Many people view dietary fat in a negative way, believing this necessary nutrient is a villain to be booted out of their diets. But here’s the thing: Our bodies need dietary fat to function properly and stay strong and healthy.

Beyond its nutritional importance, however, fats in our diet also contribute to the pleasure we get from eating. Fats give foods such as chocolate, peanut butter and ice cream their creamy texture. In addition, fat makes baked goods mouthwateringly moist and transforms bland animal flesh into sizzling, succulent morsels of meat.

What’s more, fats slow the digestive process, which helps us feel full and satisfy our hunger. Another role of fat in the diet is to help the body absorb certain nutrients from food, including vitamins A, D, E and K.

“These vitamins cling to fat molecules, so we need to make sure that we have adequate fat in our diets,” says Felicia Stoler, a registered dietician, nutritionist and author of Living Skinny in Fat Genes: The Healthy Way to Lose Weight and Feel Great.

Indeed, Stoler stresses that fat is essential for our health and well-being. For example, she explains, “We know that fat intake in the first two years of life are the most important aspect of making sure that myelin sheaths—the insulating layers around nerve fibers—are formed correctly.” (Myelin sheaths are primarily composed of lipids, or fats, and cholesterol, a unique type of fat.)

Our cultural demonization of fat began when an American researcher named Ancel Keys presented a hypothesis at a meeting of the World Health Organization in 1955. Keys claimed fat raised cholesterol levels that resulted in a higher risk of heart disease. “Initially, Keys targeted dietary fat as the culprit, but over time, he modified his argument to point the finger solely at saturated fat,” explains Mark Hyman, MD, on his website, Hyman is a practicing family physician and best-selling author of a slew of books about nutrition, including his latest, Eat Fat, Get Thin. Keys, Hyman continues, claimed “unsaturated fat in vegetable oils could benefit health while saturated fats create adverse affects.”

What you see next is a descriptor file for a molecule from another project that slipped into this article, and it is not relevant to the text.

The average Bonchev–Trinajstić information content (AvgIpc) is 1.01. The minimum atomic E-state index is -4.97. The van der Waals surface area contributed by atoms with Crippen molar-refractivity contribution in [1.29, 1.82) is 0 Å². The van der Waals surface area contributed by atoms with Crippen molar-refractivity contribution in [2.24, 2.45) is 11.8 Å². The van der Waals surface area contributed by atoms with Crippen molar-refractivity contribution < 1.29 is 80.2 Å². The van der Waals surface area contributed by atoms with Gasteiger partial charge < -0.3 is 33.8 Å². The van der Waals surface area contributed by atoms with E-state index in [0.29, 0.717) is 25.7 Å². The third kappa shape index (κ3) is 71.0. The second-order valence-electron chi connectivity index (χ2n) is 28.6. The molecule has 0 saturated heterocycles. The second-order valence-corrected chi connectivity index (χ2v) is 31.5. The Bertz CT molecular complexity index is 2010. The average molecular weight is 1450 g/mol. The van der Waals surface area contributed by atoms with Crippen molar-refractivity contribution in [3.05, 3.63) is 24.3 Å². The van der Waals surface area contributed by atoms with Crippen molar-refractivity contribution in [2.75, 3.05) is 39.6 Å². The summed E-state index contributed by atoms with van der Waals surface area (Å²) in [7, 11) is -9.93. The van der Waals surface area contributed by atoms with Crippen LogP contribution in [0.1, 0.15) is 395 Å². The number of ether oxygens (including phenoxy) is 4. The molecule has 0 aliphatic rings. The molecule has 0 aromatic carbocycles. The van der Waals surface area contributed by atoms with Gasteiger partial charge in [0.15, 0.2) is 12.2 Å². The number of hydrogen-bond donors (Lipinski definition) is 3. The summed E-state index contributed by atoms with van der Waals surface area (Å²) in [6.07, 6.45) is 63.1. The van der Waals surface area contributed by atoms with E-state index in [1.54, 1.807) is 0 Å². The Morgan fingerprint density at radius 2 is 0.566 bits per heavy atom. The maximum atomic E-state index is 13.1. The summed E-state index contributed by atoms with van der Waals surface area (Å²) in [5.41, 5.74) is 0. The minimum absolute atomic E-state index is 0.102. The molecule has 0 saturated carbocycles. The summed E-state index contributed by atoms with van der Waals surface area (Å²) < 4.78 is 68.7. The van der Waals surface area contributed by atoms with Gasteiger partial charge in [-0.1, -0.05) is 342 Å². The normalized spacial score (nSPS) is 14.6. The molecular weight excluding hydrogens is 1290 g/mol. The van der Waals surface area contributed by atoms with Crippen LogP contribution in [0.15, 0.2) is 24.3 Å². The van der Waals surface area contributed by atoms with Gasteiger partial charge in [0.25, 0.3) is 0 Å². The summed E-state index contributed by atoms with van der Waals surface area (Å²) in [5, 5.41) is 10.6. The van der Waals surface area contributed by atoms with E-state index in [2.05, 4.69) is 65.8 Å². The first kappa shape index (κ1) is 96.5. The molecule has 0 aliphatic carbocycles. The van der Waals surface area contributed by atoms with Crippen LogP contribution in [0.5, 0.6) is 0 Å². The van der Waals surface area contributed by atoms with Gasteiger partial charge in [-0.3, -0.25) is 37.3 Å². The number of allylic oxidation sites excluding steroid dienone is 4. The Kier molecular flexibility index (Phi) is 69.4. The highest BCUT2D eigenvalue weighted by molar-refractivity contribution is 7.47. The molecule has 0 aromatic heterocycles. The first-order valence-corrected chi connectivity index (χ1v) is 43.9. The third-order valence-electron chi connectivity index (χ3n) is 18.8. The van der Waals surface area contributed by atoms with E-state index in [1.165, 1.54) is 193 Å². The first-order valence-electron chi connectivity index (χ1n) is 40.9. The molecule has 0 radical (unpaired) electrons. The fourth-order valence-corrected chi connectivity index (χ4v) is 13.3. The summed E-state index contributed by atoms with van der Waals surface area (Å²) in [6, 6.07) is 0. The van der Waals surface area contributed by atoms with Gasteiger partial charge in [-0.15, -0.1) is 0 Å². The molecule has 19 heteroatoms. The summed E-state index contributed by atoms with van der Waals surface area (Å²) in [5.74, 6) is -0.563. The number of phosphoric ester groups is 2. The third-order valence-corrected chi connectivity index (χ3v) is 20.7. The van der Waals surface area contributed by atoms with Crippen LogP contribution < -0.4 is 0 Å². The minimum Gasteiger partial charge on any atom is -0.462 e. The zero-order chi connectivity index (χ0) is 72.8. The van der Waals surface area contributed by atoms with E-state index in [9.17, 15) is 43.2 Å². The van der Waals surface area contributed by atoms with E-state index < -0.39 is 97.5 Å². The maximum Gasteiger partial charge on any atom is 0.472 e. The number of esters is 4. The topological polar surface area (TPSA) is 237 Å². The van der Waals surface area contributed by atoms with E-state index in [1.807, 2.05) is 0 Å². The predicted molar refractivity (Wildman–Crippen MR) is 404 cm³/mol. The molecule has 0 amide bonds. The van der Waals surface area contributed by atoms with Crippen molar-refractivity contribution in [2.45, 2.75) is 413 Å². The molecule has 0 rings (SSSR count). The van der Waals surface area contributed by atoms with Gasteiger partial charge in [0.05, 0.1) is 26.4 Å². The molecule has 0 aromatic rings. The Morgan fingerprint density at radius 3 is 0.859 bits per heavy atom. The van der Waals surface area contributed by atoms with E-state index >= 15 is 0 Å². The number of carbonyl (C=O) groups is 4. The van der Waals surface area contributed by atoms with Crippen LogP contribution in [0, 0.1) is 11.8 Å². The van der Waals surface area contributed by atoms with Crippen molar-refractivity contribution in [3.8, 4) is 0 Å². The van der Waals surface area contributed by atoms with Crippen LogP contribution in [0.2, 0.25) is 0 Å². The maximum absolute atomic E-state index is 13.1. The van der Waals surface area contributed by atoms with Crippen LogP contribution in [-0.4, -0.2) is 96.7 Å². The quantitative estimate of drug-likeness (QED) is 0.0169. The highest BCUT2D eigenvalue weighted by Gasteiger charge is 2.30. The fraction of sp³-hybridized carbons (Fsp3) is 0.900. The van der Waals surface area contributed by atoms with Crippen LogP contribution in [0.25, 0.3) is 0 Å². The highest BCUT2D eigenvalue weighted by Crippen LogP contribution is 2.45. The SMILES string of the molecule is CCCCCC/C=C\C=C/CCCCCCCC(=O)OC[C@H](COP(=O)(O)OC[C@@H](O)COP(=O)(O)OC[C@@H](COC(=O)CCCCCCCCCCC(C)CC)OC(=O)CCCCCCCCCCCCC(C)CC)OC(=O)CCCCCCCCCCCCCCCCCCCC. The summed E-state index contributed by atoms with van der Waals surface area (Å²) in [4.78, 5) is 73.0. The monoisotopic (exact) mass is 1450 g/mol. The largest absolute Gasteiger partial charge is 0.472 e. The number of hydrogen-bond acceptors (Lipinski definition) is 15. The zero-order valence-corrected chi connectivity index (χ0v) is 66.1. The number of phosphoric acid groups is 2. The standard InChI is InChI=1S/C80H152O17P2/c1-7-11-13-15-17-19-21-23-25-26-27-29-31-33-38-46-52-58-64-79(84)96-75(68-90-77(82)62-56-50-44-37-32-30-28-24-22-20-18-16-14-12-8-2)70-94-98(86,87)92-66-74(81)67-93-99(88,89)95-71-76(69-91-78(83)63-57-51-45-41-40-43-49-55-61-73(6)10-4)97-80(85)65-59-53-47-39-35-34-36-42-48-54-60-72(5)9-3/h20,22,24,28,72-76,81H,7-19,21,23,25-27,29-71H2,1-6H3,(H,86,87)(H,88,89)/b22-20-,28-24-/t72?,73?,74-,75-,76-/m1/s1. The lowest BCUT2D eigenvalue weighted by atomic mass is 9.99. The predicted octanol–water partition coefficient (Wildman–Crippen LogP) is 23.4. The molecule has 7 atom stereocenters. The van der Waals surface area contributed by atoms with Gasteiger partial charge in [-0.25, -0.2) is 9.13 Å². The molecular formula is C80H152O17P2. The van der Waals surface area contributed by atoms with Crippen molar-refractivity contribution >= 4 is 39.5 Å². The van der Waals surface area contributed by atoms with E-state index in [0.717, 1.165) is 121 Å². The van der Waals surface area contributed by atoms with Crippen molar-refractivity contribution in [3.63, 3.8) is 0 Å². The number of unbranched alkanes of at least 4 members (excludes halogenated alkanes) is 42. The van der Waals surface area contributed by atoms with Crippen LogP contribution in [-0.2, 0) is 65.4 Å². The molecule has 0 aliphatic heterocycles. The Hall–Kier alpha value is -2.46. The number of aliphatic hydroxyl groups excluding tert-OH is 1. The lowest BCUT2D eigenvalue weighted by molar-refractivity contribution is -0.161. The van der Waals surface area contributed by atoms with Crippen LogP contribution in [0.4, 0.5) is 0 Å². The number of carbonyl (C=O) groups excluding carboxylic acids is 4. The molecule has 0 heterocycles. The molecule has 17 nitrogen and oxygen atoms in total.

In general, there are three types of dietary fats in foods we eat each day: unsaturated, saturated and trans fats. Unsaturated fats are liquid at room temperature and include both monounsaturated and polyunsaturated fats. Monounsaturated fats are found primarily in plant oils, such as olive, peanut, canola, almond, macadamia, pistachio, cashew and avocado. Polyunsaturated fats are found in sunflower, corn, soybean, flaxseed, walnut and fish oils. “We know olive oil is an important part of a Mediterranean diet and is loaded with monounsaturated fatty acids, which are really beneficial,” Stoler says. “But olive oil can’t be the only oil that you eat, so I recommend people consider using different oils, such as sustainable Malaysian palm fruit oil, which has been a key ingredient in many supermarket products. What we know about this oil is that it’s been a replacement for trans fats in a lot of processed foods because of its diversity as an oil, its ability to prevent spoilage and its ability to withstand high temperatures during cooking.” (But we also know palm oil that’s not harvested sustainably can contribute to deforestation and the loss of habitats for many endangered species, such as orangutans, the Sumatran tiger and proboscis monkeys.)